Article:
What is cervical cancer?

What is cervical cancer?

What is cervical cancer? l

Cervical cancer is the development of a malignant tumor originating in the mucous membrane of the cervix, the narrow part between the vagina and the uterus. This cancer is caused by a sexually transmitted infection linked to prolonged contact with a virus of the human papillomavirus family (notably HPV 16 and 18). This infection is the most common STI in the world, with 80% of women infected at least once in their lives. In theory, HPV is eliminated naturally, but if not detected and treated in time, the infection can persist and develop into precancerous lesions and then cancer.

That's why it's so important to have regular check-ups, from the age of 25 and even after 50. They enable precancerous lesions to be detected and treated before they develop into cancer. lFor example, cervical cancer lis one of the most frequently diagnosed cancers, even though it is often symptom-free. This means that, in most cases, it can be treated in time, since it develops slowly. On average, it takes around ten years from the time of contact with HPV for the first precancerous lesions to develop, and a further ten years before the lesions develop into cancer.

Finally, the virus is transmitted by contact with the skin and mucous membranes, particularly during sexual intercourse, with or without penetration. For this reason, condoms are often not sufficient, as they do not provide complete protection since the base of the penis is often not covered.

Two types of cancer: 

Almost all cervical cancers (80-90%) originate in the lower part of the cervix, in the ectocervix. This cancer is known as squamous cell carcinoma.

The remaining 10-20% originate in the upper part of the cervix, in the endocervix. This cancer is called adenocarcinoma.


Other risk factors :

Although HPV infection remains the main cause of cervical cancer, certain factors increase the risk of catching the virus or failing to eliminate it:

  • As with all STIs, having many partners multiplies the risk of infection by the most virulent papillomaviruses, despite the use of a condom.

  •  Smoking (even passive smoking) 

  • Long-term use of hormonal contraception

  • Presence of other STIs (notably chlamydia and genital herpes)

  • Weakened immune system (medical treatment or HIV)

  • Having had several children (multiparity)  


Warning signs:

Papillomavirus infection generally presents few or no symptoms. However, in the event of bleeding after intercourse or generally outside the periods period, pain during intercourse or pain in the pelvic area, we advise you to consult a specialist. 


Sf it turns out to be cervical cancer, a number of solutions can be proposed.

First of all, a study of the extent of the cancer will be carried out to establish an appropriate cancer treatment protocol. This takes into account the size, depth and possible extension of the tumour. Indeed, although cervical cancer is often diagnosed at stage 1, i.e. localized to the cervix, it can also spread to neighbouring areas and further afield.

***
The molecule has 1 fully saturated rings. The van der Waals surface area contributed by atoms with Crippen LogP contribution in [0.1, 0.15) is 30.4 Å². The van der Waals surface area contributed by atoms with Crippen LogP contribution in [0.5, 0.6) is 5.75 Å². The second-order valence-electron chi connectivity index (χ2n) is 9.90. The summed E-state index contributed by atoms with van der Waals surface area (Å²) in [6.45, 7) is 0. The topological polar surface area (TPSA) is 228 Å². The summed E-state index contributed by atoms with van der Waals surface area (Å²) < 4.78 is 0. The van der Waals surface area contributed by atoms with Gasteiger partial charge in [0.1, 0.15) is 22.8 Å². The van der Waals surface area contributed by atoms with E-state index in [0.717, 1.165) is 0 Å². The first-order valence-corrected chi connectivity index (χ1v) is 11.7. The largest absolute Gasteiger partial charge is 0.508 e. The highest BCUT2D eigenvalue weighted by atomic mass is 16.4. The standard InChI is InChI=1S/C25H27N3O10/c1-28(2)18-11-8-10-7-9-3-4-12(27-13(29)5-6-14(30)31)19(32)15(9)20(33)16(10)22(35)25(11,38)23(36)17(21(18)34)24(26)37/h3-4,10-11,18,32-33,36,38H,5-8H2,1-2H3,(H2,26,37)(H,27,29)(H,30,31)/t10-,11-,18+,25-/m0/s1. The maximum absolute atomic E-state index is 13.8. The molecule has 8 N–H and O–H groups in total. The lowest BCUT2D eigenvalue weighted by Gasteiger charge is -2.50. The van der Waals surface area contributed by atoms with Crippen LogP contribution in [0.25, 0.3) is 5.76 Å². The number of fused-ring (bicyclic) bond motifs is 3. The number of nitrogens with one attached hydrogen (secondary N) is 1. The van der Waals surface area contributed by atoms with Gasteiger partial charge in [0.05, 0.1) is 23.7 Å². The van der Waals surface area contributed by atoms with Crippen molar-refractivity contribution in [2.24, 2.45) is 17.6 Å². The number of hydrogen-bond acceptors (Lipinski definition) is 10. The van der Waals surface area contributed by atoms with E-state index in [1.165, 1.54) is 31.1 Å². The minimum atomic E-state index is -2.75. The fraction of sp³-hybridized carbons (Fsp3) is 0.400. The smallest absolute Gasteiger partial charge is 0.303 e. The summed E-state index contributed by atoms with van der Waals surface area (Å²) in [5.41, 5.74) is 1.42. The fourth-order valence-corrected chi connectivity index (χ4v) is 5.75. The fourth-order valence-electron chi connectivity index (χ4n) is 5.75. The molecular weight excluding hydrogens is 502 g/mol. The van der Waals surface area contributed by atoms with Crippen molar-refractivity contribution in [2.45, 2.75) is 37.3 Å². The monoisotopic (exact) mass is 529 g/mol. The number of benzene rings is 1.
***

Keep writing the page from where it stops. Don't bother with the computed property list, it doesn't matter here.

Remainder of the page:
Treatment of cervical cancer often involves surgery (removal of the upper layers of the cervix or removal of the cervix in less advanced cases, removal of the cervix, uterus, fallopian tubes, upper vagina and ovaries in more advanced cases) combined with radiotherapy (internal or external). Chemotherapy may then be considered in certain cases (if the tumour is over 4cm in size, or if it has spread to other areas). In all cases, the aim is to reduce the size of the tumour and/or block the multiplication and migration of cancer cells.


A vaccine?

There is a vaccine against human papillomavirus (HPV), which has to be repeated several times and is recommended before any sexual activity. However, the vaccine does not protect against all HPV infections, of which there are many. As explained above, we can only advise you to have regular Pap smears.


Papillomaviruses in figures :


  • Every year, cervical cancer affects more than 3,000 women in France and 500,000 worldwide.

  • More than 1,100 women die from cervical cancer every year l

  • ¾ of women are under 65 when diagnosed with cervical cancer


But the papillomavirus also causes the disease every year:

  • 500 vulvar cancers

  • 300 vaginal cancers

  • 1,100 anal cancers

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The information contained in the articles on www-elia-lingerie.com is general information only. Although reviewed by health professionals, this information is not error-free, does not constitute health advice or consultation, and is not intended to provide a diagnosis or suggest a course of treatment. Under no circumstances may this information be used as a substitute for medical advice or consultation with a healthcare professional. If you have any questions, please consult your doctor.